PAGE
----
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General: Legume Family (Fabaceae). Eastern redbud is a native, perennial, deciduous tree or shrub. The plants may vary in form from dense and round (to 6 m tall) when grown in sun, to an open, taller form (to 12 m tall) when grown in the shade. The trees produce hundreds of small pink pea flowers in the very early spring, even before other trees have leafed out. The bright magenta-pink to lilac flowers, appear in small clusters, primarily on older stems. The flowers are irregular, 9 to 12 cm long, with ten stamens. The unique, broadly heart-shaped leaves are nearly circular (5 to 10 cm), with a long, slender petiole. The leaves are alternate and have 5 to 9 prominent veins that radiate palmately from the base. New leaves are a light green that darken with age and finally turn yellow in the fall. The seeds are contained in a flat, thin pod (4 to 10 cm long), which turns from green to brown.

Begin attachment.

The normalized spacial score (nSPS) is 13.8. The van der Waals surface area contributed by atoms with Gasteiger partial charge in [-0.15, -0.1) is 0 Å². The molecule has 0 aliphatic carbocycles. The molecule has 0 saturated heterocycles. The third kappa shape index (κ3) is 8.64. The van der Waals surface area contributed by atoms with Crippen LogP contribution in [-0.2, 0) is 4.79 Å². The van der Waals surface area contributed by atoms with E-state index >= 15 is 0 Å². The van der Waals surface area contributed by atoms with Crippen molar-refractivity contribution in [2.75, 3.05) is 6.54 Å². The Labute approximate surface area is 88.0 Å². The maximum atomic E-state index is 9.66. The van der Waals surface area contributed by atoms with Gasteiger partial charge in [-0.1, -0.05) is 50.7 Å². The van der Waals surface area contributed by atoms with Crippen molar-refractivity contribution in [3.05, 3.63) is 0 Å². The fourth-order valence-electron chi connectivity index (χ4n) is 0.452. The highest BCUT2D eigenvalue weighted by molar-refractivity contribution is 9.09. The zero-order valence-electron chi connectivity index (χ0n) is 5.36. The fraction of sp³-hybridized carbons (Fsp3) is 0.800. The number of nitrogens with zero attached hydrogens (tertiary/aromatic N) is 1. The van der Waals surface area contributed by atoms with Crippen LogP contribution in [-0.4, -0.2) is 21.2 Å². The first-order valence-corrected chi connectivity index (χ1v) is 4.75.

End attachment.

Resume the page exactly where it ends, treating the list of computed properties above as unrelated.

Distribution: Eastern redbud is native to the eastern and south-central United States, southward to Texas. For current distribution, please consult the Plant Profile page for this species on the PLANTS Web site.
Habitat: Eastern redbud occurs in the forest understory in moist rich woods, along the banks of streams, in ravines, on bluffs, in open rocky woods, and abandoned farmlands.